An engineer who dreamed of being a pilot, is now enjoying life as a lead engineer for a company focussed mostly on what lies underground.

As part of International Women in Engineering Day (Friday, June 23), a spotlight is being shone on former Hollins Technology College student Abi Bradwell.

Abi, who grew up in Accrington, works for Cadent, which manages the North West’s gas distribution network – 21,000 miles of mostly underground pipes and hundreds of above-ground stations.

The 24-year-old joined Cadent as a pressure control and storage apprentice in 2015.

Her three-year apprenticeship programme was followed by a supervised year on the tools, after which she became a fully competent engineer.

Lancashire Telegraph: AbiAbi (Image: Cadent)

Engineering and the utilities sector are very much a family affair as Abi’s mum, Gill, also works for Cadent, as did her dad, Phil, for many years, as well as her aunt and uncle.

Abi’s twin sister, Zoe, works for Openreach, on fibre contracts.

Abi said: “I’ve always been a hands-on person. My grandad lived nearby and would fix absolutely everything.

"I’d always be by his side, fascinated by what he was doing. If he needed little hands to do some of the more intricate jobs – that would be me.

“When I was a lot younger, the dream had been to be a pilot. Then, when I left school, I just seem to naturally fall into engineering and that was it, never looked back.”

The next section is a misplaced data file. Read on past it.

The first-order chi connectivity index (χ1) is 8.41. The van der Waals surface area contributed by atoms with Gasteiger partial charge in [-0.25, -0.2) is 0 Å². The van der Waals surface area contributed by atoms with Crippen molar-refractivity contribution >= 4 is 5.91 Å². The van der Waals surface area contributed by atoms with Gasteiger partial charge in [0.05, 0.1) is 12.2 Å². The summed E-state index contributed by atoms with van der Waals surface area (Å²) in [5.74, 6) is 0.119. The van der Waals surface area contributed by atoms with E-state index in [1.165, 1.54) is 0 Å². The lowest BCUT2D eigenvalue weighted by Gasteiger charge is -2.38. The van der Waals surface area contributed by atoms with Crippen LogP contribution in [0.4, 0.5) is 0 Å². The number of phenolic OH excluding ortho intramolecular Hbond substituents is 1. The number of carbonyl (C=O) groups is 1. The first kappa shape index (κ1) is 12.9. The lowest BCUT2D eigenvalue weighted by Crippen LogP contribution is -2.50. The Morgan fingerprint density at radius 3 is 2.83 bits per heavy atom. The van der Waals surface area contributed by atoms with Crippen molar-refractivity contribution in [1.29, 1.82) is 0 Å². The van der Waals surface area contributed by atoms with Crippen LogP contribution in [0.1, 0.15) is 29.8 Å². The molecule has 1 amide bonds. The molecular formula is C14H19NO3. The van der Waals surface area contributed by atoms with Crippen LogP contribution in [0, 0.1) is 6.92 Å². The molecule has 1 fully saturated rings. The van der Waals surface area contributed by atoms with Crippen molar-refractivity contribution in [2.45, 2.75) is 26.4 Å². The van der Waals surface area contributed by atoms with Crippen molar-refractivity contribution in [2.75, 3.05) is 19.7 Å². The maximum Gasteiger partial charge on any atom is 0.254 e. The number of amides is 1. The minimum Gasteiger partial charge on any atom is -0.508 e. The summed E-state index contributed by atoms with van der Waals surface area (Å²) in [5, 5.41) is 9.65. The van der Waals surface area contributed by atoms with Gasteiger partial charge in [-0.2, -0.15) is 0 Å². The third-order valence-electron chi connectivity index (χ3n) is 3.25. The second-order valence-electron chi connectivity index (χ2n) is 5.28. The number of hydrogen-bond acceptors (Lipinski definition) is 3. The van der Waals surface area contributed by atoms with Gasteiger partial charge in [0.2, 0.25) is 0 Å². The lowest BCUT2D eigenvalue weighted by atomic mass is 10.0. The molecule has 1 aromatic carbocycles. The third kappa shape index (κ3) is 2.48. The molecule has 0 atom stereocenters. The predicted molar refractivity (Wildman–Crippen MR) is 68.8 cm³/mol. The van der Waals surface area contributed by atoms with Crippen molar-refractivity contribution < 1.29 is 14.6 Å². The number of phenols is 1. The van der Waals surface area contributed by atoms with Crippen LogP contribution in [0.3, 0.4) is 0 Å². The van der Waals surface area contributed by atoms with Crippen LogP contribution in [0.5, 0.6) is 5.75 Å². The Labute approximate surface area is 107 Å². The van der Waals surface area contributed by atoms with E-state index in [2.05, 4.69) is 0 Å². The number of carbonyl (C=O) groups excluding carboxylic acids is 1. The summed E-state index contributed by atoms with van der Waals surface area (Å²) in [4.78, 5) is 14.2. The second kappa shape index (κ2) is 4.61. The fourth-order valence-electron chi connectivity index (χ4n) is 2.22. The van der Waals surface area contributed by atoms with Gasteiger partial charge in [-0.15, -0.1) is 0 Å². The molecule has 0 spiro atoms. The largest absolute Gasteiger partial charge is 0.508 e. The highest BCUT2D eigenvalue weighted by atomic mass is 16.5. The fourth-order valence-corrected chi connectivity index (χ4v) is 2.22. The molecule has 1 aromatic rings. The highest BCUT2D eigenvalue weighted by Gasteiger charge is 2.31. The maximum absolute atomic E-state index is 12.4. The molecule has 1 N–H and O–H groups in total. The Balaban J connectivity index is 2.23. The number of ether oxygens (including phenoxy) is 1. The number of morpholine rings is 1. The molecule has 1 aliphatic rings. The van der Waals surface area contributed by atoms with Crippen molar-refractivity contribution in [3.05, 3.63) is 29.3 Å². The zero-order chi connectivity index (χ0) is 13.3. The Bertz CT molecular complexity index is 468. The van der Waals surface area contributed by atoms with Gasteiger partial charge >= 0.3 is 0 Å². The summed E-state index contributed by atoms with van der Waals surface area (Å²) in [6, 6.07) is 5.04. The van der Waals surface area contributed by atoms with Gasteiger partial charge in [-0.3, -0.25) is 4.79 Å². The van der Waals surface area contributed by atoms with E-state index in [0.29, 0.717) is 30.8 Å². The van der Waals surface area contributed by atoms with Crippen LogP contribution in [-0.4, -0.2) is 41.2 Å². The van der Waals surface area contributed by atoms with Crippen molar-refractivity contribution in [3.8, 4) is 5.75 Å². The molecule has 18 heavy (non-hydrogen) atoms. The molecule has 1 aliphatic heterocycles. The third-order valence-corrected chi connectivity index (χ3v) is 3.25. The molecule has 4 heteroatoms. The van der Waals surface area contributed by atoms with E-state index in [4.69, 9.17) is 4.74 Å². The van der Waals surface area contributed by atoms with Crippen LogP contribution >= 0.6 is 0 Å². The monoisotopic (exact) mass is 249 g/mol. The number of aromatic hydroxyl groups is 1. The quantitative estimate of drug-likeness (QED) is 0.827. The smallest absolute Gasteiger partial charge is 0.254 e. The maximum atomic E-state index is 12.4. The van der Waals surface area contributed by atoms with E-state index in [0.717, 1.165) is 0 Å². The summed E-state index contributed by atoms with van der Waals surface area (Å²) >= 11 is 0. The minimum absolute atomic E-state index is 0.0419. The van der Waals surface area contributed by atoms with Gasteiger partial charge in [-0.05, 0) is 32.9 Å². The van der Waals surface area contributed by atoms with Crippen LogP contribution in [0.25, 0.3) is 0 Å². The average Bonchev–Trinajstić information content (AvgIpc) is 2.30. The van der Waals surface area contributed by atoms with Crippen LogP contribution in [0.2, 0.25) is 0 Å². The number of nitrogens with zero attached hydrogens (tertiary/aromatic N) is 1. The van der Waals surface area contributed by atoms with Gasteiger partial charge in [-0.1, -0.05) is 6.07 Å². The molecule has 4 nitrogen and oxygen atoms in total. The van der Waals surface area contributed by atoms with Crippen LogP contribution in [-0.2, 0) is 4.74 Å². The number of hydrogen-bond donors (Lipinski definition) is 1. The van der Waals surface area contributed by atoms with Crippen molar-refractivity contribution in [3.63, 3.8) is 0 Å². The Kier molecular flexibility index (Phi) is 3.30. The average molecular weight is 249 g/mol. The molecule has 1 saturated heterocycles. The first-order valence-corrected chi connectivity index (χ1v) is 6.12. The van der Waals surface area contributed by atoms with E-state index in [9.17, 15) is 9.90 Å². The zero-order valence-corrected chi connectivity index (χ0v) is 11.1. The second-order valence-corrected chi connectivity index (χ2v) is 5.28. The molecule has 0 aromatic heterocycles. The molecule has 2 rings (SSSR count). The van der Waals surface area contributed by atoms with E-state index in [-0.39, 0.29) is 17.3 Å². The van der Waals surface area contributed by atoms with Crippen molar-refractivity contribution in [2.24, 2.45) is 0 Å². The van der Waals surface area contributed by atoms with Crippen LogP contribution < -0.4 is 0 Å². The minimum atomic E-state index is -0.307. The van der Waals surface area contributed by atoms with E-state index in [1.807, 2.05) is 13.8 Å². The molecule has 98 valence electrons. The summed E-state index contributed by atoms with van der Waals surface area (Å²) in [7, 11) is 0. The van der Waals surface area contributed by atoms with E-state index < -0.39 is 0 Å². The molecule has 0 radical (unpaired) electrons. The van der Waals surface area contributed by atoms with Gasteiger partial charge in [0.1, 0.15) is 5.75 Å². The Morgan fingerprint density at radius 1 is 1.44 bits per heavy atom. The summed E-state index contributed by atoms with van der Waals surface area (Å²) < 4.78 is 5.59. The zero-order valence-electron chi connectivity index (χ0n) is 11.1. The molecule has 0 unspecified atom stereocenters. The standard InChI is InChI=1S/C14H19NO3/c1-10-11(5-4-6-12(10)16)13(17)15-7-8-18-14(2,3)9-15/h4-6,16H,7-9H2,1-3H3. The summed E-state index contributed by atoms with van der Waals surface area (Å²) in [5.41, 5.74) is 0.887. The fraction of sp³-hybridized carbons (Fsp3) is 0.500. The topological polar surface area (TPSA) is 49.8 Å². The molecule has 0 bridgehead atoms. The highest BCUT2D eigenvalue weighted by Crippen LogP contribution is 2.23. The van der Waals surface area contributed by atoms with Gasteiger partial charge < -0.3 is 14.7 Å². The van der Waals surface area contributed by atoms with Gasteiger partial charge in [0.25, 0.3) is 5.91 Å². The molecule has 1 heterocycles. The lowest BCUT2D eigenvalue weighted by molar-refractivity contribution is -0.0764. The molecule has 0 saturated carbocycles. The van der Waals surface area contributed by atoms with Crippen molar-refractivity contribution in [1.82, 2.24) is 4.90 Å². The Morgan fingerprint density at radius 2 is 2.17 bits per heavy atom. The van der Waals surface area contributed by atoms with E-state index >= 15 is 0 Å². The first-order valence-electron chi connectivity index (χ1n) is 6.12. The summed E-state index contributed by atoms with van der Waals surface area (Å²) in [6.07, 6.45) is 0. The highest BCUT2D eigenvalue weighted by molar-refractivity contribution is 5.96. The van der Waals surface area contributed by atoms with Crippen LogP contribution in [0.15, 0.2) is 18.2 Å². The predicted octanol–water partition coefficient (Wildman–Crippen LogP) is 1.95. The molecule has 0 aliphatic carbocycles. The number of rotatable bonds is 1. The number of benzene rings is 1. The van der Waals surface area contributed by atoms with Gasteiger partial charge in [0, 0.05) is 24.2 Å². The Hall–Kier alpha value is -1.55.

Today, Abi is a lead engineer managing major, multi-million-pound upgrades to gas governors.

These are a vital part of the gas network, helping Cadent manage the pressure of gas as it travels to homes, schools, hospitals, offices and other buildings, where it is then used for heating, hot water and cooking.

They vary greatly in size; some housed in small, green kiosks beside rural roads, and others in very large, complex sites in the heart of cities.

Abi is managing projects across the North West, from Kendal to Macclesfield. The upgrades cover everything from the removal and replacement of all the on-site pipes and assets to the security and site husbandry of the area surrounding them.

She added: “I just like how it’s different every day – no two days are the same.

“It makes a difference too knowing that what you’re doing is so important to keeping people warm in their homes, particularly when it’s freezing out there.”

International Women in Engineering Day promotes the amazing work that women engineers are doing across the world.

Part of the aim is to encourage more young women and girls to consider taking up engineering careers – something that Abi supports 100 per cent.

In the UK, only 16.5 per cent of engineers are women.

Cadent offers a range of opportunities at entry-level (such as apprenticeships and graduate programmes) and has vacancies for qualified engineers too.

It employs around 1,200 people in the North West, and hundreds more as contractors.